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Retired UM Clergylesbian Establishes Scholarship For Future UM Clergylesbians


Retired Lesbian Clergywoman Establishes Scholarship for United Methodist Seminarians

Kathryn Davis

United Methodist lesbian clergywoman activist Jeanne Audrey Powers has created a new scholarship named for herself at the Pacific School of Theology. United Methodist students attending the non-denominational seminary in Glendale, California or any one of 13 United Methodist seminaries will be eligible.

"When the UMC changes its attitude about sexual orientation, I want to see pastors who are prepared to teach about this and other social justice issues informed by theology, ethics and scripture itself," said Rev. Powers of the recently established Jeanne Audrey Powers Leadership for Change Scholarship.

Powers publicly announced her lesbianism during a controversial sermon, "The Journey," at a Reconciling Congregations (United Methodists for Lesbian, Gay, Bisexual and Transgender Concerns) Convocation in 1995. The United Methodist Church prohibits ordination to clergy sexually active outside marriage. But Powers avoided entanglement with church law by declining to say whether she was sexually active and by retiring from the ministry shortly after her announcement.

In addition to her activism on homosexual issues, Powers co-chaired the now defunct World Council of Churches' steering committee responsible for planning the 1993 "Re-imagining" Conference. That ecumenical women's event ignited controversy by featuring speakers who advocated goddess worship and the public celebration of lesbianism.

Before her retirement, Powers was the Associate General Secretary of the United Methodist General Commission on Christian Unity and Interreligious Concerns from 1966 until 1996. Other career highlights include contributing to the establishment of the Center for Sexuality and Christian Life at United Methodist Claremont School of Theology in California, receiving the first Minnesota Annual Conference Award for Ecumenism, now named in her honor, and being arrested along with 29 others for disrupting the 2000 General Conference in Cleveland, protesting the church's prohibition against same-sex unions and homosexual ordination.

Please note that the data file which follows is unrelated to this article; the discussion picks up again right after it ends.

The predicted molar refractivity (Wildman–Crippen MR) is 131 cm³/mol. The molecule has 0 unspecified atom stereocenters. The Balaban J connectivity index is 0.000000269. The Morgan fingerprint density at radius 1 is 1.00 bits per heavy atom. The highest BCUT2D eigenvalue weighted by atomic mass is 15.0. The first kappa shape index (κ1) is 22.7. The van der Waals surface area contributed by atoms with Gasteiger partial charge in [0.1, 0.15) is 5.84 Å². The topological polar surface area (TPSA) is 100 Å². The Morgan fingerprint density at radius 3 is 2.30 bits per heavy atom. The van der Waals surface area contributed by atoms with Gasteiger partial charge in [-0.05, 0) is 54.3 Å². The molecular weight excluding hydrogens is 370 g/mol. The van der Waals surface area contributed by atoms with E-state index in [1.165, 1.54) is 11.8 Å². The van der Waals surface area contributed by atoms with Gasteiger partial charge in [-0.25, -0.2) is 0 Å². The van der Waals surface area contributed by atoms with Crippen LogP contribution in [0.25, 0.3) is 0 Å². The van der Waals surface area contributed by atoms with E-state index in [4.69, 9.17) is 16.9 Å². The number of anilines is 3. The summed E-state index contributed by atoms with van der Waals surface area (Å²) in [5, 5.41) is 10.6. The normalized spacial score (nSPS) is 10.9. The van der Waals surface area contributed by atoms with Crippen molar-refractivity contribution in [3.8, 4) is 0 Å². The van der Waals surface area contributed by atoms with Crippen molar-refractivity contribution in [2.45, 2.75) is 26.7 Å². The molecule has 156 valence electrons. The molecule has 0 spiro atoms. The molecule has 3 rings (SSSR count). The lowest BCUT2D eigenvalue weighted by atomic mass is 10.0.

Powers established the scholarship, administered by the Center for Lesbian and Gay Studies in Religion and Ministry at Pacific School of Religion, "to encourage those who are committed to the full inclusion of gay and lesbian persons in the life of The United Methodist Church, that they might advocate from positions of pastoral leadership."

Applicants must be enrolled or planning to enroll in one of the thirteen United Methodist seminaries in the US or in the Pacific School of Religion, founded in originally by Congregationalists. The Pacific School is now a liberal multi-denominational seminary boasting students from denominations ranging from the United Church of Christ and Unitarian Universalism to the United Methodist Church.

To qualify for this $3,000 renewable annual award, an applicant must be a member of the United Methodist Church seeking elders' orders and committed to "promoting justice for gay and lesbian persons" in the United Methodist Church. Members from "Reconciling" Congregations or the church's southern jurisdictions are "specifically welcomed." According to Rev. Powers, "We have the most work to do in those jurisdictions in helping people understand that there are a variety of sexual orientations among human beings."

Rev. Powers believes her homosexuality is "a good gift from God." She hopes to correct "false teachings that have contributed to heresy and homophobia within the Church itself." By encouraging seminarians to "look at Scripture passages in a new way," she trusts she can fight the "ignorance" that she compares to the anti-Semitism of the World War II era.

According to Powers, "As long as the phrases, 'homosexuality and the Christian faith are incompatible,' and 'celibacy in singleness' continue to stand in our Discipline, no matter how these phrases are introduced or framed, our church is on record as perpetuating heterosexism in its life and homophobia in its teachings."
 
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